You
have
selected

  • Recipient

    • Hancock, John
  • Period

    • Revolutionary War
  • Correspondent

    • Washington, George

Author

Sort: Frequency / Alphabetical

Show: Top 1

Dates From

Dates To

Search help
Documents filtered by: Recipient="Hancock, John" AND Period="Revolutionary War" AND Correspondent="Washington, George"
Results 61-70 of 375 sorted by relevance
It would have afforded me the greatest pleasure, had I been able to have extended my late visit to Newport as far as Boston, but the important operations, which may be expected to the southward, made it necessary for me to return as soon as possible to the North River, that I might be more immediately in the way of receiving intelligence, and communicating any, which might be essential to the...
Colo. Palfrey having expressed a desire to settle the Accounts of his Office to this time, has obtained my permission to repair to Philadelphia and now waits on Congress with his Books & Vouchers, hoping that a Committee will be appointed to examine and adjust the same. The disadvantages which have arisen to the service and which have been severely felt for want of constant Supplies in the...
I wrote you the 4th instant by express to which I beg you will be reffered—my fears that Broughton & Sillman woud not effect any good purpose were too well founded, they are returned, & brought with them three of the principal inhabitants from the Island of St Johns. Mr Collbuck is president of the Council, acted as Governor[.] they brought the Governors Commission, the Province Seal &a &a. as...
The Inclosed came to my hands as a private Letter from Genel Sullivan—As a private Letter I lay it before Congress. The tendency (for it requires no explanation) will Acct for the contrast between it and the Letter of Genl Arnold. That the former is aiming at the Command in Canada, is obvious—whether he merits it or not is a matter to be considered; and that it may be considered with propriety...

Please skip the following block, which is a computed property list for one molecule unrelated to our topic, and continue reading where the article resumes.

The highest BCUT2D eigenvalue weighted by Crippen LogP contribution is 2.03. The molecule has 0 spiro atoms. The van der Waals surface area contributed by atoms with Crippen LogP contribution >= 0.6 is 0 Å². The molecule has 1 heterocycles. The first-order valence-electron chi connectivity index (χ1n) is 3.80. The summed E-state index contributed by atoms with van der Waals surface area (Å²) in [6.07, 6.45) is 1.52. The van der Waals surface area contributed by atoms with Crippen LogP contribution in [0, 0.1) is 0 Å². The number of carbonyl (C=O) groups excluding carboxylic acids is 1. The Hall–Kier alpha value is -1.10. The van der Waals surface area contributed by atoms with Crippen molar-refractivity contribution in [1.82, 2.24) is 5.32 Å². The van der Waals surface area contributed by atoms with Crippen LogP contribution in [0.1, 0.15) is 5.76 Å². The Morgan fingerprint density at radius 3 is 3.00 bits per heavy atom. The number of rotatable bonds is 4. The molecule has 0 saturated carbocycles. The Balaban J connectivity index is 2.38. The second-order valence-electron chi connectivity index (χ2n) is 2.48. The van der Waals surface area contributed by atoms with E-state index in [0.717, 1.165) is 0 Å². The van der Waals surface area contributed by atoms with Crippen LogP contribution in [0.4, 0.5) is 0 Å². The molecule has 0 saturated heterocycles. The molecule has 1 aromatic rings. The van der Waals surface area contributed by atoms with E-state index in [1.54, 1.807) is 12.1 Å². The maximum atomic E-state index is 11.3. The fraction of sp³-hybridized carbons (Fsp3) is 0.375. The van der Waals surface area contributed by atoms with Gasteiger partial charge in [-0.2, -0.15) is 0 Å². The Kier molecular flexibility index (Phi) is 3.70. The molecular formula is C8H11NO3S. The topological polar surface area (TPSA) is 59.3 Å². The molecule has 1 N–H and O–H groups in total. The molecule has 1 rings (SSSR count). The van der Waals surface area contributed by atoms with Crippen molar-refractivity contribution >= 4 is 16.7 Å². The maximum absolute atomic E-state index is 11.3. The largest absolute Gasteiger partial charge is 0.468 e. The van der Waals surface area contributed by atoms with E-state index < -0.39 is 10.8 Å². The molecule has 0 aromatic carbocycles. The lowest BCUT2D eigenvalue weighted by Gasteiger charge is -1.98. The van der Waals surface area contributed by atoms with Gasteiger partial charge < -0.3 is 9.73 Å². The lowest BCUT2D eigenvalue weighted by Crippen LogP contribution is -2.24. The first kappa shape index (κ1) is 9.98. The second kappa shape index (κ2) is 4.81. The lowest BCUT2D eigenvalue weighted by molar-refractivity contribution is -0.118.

I am particularly to acknowledge that Part of your Favour of the 10th Instt wherein you do me the Honour of determining to join the Army under my Command. I need certainly make no Professions of the Pleasure I shall have in seeing you—At the same Time I have to regret that so little is in my Power to offer equal to Col. Hancock[’s] Merits & worthy his Acceptance. I shall be happy in every Oppy...
New York, [15] May 1776 . “Since my last of the 11th Instant which I had the honour to address you, nothing of moment or importance has occurred, and the principal design of this, is to communicate to Congress the Intelligence I received last night from General Schuyler by a Letter of the 10th respecting the progress of our Troops in getting towards Canada, not doubting of their impatience and...
Since I had the honor of addressing you Yesterday, nothing of importance has occurred. In respect to the Enemy’s movements, I have obtained no other information, than that they have a number of parties patrolling up and down the River, particularly above. As yet they have not attempted to pass, nor do any of their patrols, though some are exceedingly small, meet with the least interruption...
My Aide de Camp Col. Laurens is charged with a commission of the most critical importance from Congress to the Court of Versailles. The Alliance Frigate is ordered to convey him to France, but from the exhausted state of our continental resources in every department, delays which would be fatal to the objects of his mission are to be apprehended unless the influence of yr Exy or the assistance...
The difficulty, if not impossibility, of giving Congress a just Idea of our situation and of several other important matters requiring their earliest attention by Letter, has induced me to prevail on Major General Greene to wait upon them for that purpose. This Gentleman is so much in my confidence—so intimately acquainted with my ideas—with our strength, and our weaknesses—with everything...
The Enemy advanced Yesterday with a seeming intention of attacking us upon our post near Newport. We waited for them the whole day, but they halted in the Evening at a place called Mill Town about two Miles from us. Upon reconnoitering their Situation, it appeared probable that they only meant to amuse us in front, while their real intent was to march by our Right and by suddenly passing the...